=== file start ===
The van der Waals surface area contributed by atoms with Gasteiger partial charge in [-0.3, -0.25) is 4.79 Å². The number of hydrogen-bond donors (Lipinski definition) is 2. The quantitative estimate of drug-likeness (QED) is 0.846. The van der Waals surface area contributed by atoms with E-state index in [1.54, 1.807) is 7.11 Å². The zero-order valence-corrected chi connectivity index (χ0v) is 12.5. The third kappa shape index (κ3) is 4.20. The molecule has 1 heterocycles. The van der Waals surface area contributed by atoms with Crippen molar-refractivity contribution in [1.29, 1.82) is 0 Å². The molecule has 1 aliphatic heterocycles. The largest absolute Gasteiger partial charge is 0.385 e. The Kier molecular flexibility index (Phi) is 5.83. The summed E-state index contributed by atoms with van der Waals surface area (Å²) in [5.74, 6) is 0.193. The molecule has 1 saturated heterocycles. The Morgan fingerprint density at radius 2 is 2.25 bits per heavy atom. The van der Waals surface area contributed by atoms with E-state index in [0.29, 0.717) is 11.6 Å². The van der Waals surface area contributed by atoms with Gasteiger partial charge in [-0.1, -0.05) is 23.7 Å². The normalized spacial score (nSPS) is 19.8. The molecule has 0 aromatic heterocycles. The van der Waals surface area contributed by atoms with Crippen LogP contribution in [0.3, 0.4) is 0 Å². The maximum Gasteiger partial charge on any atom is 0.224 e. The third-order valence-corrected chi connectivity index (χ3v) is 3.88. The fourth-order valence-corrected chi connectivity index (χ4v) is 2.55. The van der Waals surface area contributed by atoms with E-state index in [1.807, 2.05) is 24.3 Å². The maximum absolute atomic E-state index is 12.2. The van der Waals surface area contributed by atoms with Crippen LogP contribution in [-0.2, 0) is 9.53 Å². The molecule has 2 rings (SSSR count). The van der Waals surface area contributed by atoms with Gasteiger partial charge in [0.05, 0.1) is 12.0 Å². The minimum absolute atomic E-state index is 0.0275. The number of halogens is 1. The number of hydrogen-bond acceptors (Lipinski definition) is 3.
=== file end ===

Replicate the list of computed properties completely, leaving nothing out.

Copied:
The van der Waals surface area contributed by atoms with Gasteiger partial charge in [-0.3, -0.25) is 4.79 Å². The number of hydrogen-bond donors (Lipinski definition) is 2. The quantitative estimate of drug-likeness (QED) is 0.846. The van der Waals surface area contributed by atoms with E-state index in [1.54, 1.807) is 7.11 Å². The zero-order valence-corrected chi connectivity index (χ0v) is 12.5. The third kappa shape index (κ3) is 4.20. The molecule has 1 heterocycles. The van der Waals surface area contributed by atoms with Crippen molar-refractivity contribution in [1.29, 1.82) is 0 Å². The molecule has 1 aliphatic heterocycles. The largest absolute Gasteiger partial charge is 0.385 e. The Kier molecular flexibility index (Phi) is 5.83. The summed E-state index contributed by atoms with van der Waals surface area (Å²) in [5.74, 6) is 0.193. The molecule has 1 saturated heterocycles. The Morgan fingerprint density at radius 2 is 2.25 bits per heavy atom. The van der Waals surface area contributed by atoms with E-state index in [0.29, 0.717) is 11.6 Å². The van der Waals surface area contributed by atoms with Gasteiger partial charge in [-0.1, -0.05) is 23.7 Å². The normalized spacial score (nSPS) is 19.8. The molecule has 0 aromatic heterocycles. The van der Waals surface area contributed by atoms with Crippen LogP contribution in [0.3, 0.4) is 0 Å². The maximum Gasteiger partial charge on any atom is 0.224 e. The third-order valence-corrected chi connectivity index (χ3v) is 3.88. The fourth-order valence-corrected chi connectivity index (χ4v) is 2.55. The van der Waals surface area contributed by atoms with E-state index in [1.807, 2.05) is 24.3 Å². The maximum absolute atomic E-state index is 12.2. The van der Waals surface area contributed by atoms with Crippen LogP contribution in [-0.2, 0) is 9.53 Å². The molecule has 2 rings (SSSR count). The van der Waals surface area contributed by atoms with Gasteiger partial charge in [0.05, 0.1) is 12.0 Å². The minimum absolute atomic E-state index is 0.0275. The number of halogens is 1. The number of hydrogen-bond acceptors (Lipinski definition) is 3.